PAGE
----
CUSD’S MENTAL HEALTH OUTREACH The University Club of Claremont hosts an open to the public luncheon and discussion, “Supporting Student Mental Health in the Claremont Unified School District,” with guest speakers Nancy Tresor Osgood, CUSD board and University Club member; district superintendent Jim Elsasser; and Lisa Banks-Toma, CUSD mental health coordinator. The event starts at 11:30 a.m. at Hughes Community Center, 1700 Danbury Rd. A $20 meeting fee includes a buffet lunch. “Among other important aspects, the mental health of students can affect their own safety and the safety of every student in the school,” a press release read. “The three speakers are intimately involved with all aspects of the local school district’s mental health program, which seeks to implement a variety of initiatives, including the promotion, prevention, identification, intervention, and treatment of student mental health problems. These programs together promote wellbeing, resilience, and an availability to learn by providing services within the schools themselves, where children spend most of their day, thereby keeping the child in school. The continuum of programs has been built over the course of the past five years and continues to be a highlight of the Claremont Unified School District’s offerings.” Ms. Tresor Osgood received her BA from Pomona College and master’s from Claremont School of Theology. Mr. Elsasser earned both his BA and master’s from Azusa Pacific University and his EdD from USC. Ms. Banks-Toma earned her master’s in clinical psychology from Pepperdine University. More information is available at universityclubofclaremont.org.

THERE ARE MORE BEAUTIFUL THINGS THAN BEYONCÉ Scripps College hosts a free and open to the public talk, “Morgan Parker and Nicole Sealey: An Evening of Poetry,” from 6 to 7:15 p.m. at Balch Auditorium, 1030 Columbia Ave., Claremont. Morgan Parker and Nicole Sealey mine the personal and political in their poetry, both reveling in and revealing the issues at the heart of contemporary life. Ms. Parker’s most recent collection, There Are More Beautiful Things Than Beyoncé, was hailed by The New Yorker as “exquisite poems [that] defy categorization,” while Essence magazine called Ms. Sealey “one of today’s most interesting poets…she steers us on a fantastic voyage through her infinitely brilliant mind.” The two read from their latest works, including Ms. Parker’s Magical Negro and Ms. Sealey’s Ordinary Beast. The event is presented in partnership with Red Hen Press. More info is at scrippscollege.edu/events or (909) 607-8508.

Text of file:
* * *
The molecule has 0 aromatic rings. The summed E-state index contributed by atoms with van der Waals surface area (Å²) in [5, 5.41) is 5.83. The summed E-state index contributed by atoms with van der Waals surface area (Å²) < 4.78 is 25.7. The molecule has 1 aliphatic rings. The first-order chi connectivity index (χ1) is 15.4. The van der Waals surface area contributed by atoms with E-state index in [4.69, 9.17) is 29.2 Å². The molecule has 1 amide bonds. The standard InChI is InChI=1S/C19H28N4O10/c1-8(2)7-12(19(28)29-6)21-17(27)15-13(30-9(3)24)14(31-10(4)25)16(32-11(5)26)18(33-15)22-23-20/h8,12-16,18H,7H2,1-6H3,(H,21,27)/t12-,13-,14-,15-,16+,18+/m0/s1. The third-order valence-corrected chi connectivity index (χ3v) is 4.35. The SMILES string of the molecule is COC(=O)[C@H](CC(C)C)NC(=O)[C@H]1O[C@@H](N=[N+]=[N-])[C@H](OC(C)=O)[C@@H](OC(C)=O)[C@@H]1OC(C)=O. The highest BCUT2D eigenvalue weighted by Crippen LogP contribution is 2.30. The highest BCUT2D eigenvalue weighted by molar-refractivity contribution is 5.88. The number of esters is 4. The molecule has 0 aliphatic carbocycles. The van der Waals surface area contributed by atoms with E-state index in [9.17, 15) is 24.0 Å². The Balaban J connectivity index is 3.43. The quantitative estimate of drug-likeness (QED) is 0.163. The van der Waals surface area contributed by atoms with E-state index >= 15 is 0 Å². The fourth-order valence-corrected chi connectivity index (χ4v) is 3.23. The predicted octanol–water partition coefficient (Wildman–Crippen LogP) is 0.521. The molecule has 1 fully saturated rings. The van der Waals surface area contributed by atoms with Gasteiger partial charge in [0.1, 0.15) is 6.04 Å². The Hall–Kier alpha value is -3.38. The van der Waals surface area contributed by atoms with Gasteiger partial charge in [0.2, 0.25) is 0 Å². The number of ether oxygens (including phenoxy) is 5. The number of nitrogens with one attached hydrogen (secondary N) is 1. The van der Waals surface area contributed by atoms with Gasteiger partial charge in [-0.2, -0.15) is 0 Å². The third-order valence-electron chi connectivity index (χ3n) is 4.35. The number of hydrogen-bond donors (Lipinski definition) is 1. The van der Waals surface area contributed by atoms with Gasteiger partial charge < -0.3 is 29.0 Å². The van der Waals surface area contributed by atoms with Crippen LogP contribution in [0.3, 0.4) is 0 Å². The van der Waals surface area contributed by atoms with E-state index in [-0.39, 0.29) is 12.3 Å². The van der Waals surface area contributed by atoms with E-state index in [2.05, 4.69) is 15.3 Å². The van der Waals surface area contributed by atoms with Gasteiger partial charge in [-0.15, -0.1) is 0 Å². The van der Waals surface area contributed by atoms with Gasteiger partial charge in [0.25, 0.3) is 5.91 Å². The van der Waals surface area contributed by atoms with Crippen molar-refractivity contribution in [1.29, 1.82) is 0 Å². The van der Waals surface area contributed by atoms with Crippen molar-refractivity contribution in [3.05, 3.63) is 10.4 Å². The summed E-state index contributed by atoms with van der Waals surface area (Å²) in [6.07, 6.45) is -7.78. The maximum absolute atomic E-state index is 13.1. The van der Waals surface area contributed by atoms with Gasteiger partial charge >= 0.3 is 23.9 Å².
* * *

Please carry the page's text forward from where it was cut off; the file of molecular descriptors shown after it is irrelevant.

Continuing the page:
Wednesday, February 27

BUTTIGIEG IN TOWN Scripps College hosts a discussion with Pete Buttigieg, the first openly gay candidate for president of the United States. The free and open to the public talk runs from 7 to 8:15 p.m. at Balch Auditorium, 1030 Columbia Ave., Claremont. “Heartland politics: rather than a monolithic ‘flyover country,’ the midwestern voting public can be—as both parties learned during the last presidential election—stubbornly elusive,” a Scripps press release read. “Who better to make that point than an openly gay, millennial war veteran serving his second term as Democratic mayor in a rust belt state that Trump won by 20 percent?” Mr. Buttigieg, who was elected mayor of South Bend, Indiana, in 2011 at the age of 29, has been described by the Washington Post as “the most interesting mayor you’ve never heard of” and by the New York Times as “the perfect Democratic candidate.” He visits Scripps to discuss his new book, Shortest Way Home, which details his visionary work in South Bend and its implications for the future of America. Peter Hamby, political journalist and current head of news at Snapchat, joins him for a conversation. For tickets, visit scrippscollege.edu/events.